At the end of the school day he ran Josephine out to LogicJosopine is the 4th of Cheif Bill and Shelly’s 5 chidren. She has the infectious cheekness that comes with having 2 elder brothers and a sister.the first night in Big Bay, was a movie night on Logic, for about 15, complete with copious popcorn (I was very busy being a host and forget to take any photos).
The second night I went ashore for dinner with the familythe next day we went out fishing in Logic, with Bill’s father, Paramount Chief SolomonBill had more patience than me, so he went off trolling, while I went for a snorkel. There was a flock of 10 eagle rays, cruising around (again should have taken the camera).
After a lot of perseverance Bill landed a 5kg Skipjack Tuna. Which he volunteered me to cook onboard (roasted in the oven), while he went ashore to pick up the pickininies I ended up feeding 20-25 people, boat loads that wanted to see what Logic was like, kept on coming and going.
there had been a strong Southerly in the Tasman Sea, that was now resulting in a big swell on the western side of Esperito Santo, which rules out Bill and my sail down that way, so reluctantly I left, to go down to eastern side of Santo.
I had to spend a few days in Hog Bay, waiting for a lull in the trade winds. Sunday came around, so to continue my education into all the Christian denominations in Vanuatu, I went to service at the Neil Thomas Ministries’ church (NTM). Mr. Thomas spun his ministry out of the Methodist Church. Very Evangelical, with a lot singing and arm waving to a an electric organ/synthesiser.
(if I am back here again on a Sunday, I will walk the extra 10 minutes to the Presbyterian church).
I now needed to get a move on, so as to be be in Lamen Bay on Epi, for my Precious Eldest Daughter (PED) Kate and her husband, Jackson, to fly in, in 10 days time. Which involved waiting for lulls in the upwind trade winds, to put in big days, then waiting for the next lot of lull days.
I got too an anchorage within walking distance to Olal on the next Friday (the forecast for the weekend was 25-35kts, which would not have felt comfortable, anchored off Olal).
Massing and Rah, came past in a banana boat, asking if I had any old rope. I had replaced a couple of tired mooring lines earlier in the year, keeping the old ones, for just such a request. So the boys said they would come back with some fruit to trade them for.not just a heap of fresh fruit, but decorated with fresh flowers……. this is a very special country.
Come Sunday I did the 45minute walk to Olal, to St. John’s church for mass with Father Fabian.I got to read the second readingFather Fabian, as he did when I went to mass here last month, had a very poignant Gospel reading (which he did in English for me) and an attached sermonThe Gospel reading he chose, was very relevent to were the world is at, at the moment.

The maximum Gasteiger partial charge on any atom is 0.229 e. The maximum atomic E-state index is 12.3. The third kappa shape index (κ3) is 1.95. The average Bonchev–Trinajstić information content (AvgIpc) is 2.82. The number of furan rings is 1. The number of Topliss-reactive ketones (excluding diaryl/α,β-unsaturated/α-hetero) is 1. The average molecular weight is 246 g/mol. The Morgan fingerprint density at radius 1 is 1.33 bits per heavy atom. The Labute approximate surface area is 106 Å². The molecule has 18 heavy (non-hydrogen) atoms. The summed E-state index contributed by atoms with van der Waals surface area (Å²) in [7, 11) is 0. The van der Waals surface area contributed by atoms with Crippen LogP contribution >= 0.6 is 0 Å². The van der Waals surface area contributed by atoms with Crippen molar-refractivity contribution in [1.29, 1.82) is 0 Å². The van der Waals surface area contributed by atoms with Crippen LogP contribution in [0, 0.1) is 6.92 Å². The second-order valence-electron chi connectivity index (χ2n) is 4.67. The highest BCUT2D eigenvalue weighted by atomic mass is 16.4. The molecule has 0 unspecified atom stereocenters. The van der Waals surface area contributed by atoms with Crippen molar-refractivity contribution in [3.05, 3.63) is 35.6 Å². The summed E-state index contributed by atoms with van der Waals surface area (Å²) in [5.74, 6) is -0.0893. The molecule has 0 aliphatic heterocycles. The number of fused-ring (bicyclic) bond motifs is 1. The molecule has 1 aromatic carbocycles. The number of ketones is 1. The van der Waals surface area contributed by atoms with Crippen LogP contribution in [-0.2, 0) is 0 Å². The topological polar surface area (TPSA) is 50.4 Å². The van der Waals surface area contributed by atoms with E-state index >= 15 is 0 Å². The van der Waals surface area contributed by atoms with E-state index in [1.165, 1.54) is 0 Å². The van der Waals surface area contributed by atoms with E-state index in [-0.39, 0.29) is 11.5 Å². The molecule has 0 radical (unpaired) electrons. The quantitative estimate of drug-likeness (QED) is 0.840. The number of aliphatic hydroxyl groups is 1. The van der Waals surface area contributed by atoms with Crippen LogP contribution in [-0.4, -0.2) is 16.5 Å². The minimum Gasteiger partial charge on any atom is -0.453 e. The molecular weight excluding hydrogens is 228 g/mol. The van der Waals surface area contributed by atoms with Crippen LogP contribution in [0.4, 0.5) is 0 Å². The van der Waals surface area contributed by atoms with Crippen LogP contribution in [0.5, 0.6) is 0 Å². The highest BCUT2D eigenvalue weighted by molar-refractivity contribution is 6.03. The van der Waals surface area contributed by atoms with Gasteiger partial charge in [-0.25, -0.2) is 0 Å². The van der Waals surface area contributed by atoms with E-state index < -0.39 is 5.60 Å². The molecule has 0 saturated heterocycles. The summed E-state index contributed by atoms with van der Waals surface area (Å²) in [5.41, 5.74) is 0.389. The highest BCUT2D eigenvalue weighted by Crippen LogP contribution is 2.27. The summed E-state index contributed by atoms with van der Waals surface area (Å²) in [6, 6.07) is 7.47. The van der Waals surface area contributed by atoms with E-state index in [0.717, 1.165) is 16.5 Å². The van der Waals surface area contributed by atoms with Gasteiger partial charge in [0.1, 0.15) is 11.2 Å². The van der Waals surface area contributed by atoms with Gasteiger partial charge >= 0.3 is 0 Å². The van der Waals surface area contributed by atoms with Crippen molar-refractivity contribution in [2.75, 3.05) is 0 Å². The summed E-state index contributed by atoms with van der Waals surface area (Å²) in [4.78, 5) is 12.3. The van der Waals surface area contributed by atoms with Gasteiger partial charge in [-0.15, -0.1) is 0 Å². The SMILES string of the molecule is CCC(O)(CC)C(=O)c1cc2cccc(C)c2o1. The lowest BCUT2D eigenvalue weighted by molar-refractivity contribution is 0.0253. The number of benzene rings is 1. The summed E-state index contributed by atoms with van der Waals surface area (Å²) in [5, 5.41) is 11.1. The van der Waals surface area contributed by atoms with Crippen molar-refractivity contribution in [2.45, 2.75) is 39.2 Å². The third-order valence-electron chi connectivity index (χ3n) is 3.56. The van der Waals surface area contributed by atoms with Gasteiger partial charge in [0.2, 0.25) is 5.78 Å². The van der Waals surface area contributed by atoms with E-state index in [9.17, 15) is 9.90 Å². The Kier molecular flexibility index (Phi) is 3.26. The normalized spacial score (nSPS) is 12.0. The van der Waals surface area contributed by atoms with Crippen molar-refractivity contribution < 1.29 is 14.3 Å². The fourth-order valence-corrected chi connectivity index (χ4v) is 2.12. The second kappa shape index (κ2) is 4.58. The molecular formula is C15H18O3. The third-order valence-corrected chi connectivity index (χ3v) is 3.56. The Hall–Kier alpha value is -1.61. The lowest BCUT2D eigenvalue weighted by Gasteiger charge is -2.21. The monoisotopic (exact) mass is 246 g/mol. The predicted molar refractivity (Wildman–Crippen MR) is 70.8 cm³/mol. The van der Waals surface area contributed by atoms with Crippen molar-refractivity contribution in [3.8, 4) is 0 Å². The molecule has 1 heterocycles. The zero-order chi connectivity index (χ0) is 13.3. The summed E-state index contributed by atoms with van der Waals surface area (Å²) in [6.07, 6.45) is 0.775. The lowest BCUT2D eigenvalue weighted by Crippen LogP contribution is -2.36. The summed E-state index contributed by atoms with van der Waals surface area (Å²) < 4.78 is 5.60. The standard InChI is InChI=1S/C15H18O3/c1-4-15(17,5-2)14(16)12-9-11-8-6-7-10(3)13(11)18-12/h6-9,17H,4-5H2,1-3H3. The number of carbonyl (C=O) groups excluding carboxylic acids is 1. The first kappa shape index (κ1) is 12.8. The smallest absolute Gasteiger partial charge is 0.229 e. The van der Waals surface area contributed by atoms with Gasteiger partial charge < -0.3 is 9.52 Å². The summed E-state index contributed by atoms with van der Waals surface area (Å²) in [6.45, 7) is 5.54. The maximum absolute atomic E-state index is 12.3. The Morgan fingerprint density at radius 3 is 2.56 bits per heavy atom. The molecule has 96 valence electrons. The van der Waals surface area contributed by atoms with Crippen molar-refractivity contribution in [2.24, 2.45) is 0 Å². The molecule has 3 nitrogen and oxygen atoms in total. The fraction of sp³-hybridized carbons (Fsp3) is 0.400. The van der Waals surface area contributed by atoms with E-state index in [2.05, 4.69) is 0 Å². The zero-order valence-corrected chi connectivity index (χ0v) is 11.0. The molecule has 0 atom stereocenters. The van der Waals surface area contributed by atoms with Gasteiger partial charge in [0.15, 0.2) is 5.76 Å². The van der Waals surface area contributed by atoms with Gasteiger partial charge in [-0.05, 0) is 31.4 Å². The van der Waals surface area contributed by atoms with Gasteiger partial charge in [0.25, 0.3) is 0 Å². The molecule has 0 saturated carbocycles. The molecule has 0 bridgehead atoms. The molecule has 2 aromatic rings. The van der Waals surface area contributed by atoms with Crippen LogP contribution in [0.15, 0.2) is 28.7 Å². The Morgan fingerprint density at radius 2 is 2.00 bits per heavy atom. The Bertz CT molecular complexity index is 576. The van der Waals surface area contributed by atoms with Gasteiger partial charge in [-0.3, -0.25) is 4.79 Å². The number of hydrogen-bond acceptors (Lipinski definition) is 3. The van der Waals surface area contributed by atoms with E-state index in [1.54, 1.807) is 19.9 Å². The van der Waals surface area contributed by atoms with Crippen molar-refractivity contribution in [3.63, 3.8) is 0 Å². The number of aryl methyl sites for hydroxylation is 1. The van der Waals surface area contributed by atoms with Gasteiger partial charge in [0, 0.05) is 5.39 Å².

Luke 16 (1-8)
The story of the dishonest steward.
He also said to His disciples: “There was a certain rich man who had a steward, and an accusation was brought to him that this man was wasting his goods. So he called him and said to him, ‘What is this I hear about you? Give an account of your stewardship, for you can no longer be steward.’ Then the steward said within himself, ‘What shall I do? For my master is taking the stewardship away from me. I cannot dig; I am ashamed to beg. I have resolved what to do, that when I am put out of the stewardship, they may receive me into their houses.’ So he called every one of his master’s debtors to him, and said to the first, ‘How much do you owe my master?’ And he said, ‘A hundred measures of oil.’ So he said to him, ‘Take your bill, and sit down quickly and write fifty.’ Then he said to another, ‘And how much do you owe?’ So he said, ‘A hundred measures of wheat.’ And he said to him, ‘Take your bill, and write eighty.’ So the master commended the unjust steward because he had dealt shrewdly. For the sons of this world are more shrewd in their generation than the sons of light.”
I most certainly think that the villagers of Vanuatu are the “the sons of light”, happy to let the “sons of this world” think they are “shrewd in their generation”, because that shrewdness does not create inner happiness.
The French speaking Roman Catholic Villages of Vanuatu , and in particular Father Fabian, have has a profound impact on me, this cruising season.
The Sister’s of Mary, blow the keyboard/synthesiser of the NTM, out of the water.
This blog post ended up taking me quite a while to finish off, because I did not just “do it“. I did it in a way that reflected my personality (who I am). I have learnt so much and grown as a person, over this journey, which is what life should be about.
2 more sleeps and I get my own (biological) pickininie fix, when PED and Jackson fly in (hopefully the wind does as forecast and drops from 30kts, gusting 38kts), for their 11 days on Logic.
Barry (from last year’s Frazza) and Bruno, fly into Port Vila on the 13th of October for the passage back to Oz.
Time to start seriously planning this southern hemispheres’ summer escape, to a northern hemispheres winter. I have never done a full on White Christmas, which is on the wish list, as is an Irish ROAD TRIP, being in Dublin for Saint Patricks Day (17th of March). There is a lot of days between those two dates, so if anyone has any idea or wants to come along for those trips or anything else in-between, please get back to me.
I need to be back in Oz, in late March 2020, to get Logic ready to head back over to Vanuatu in May, to re-visit all my “relatives”.
If you think you can enhance my enjoyment of next years’ cruising season, please let me know.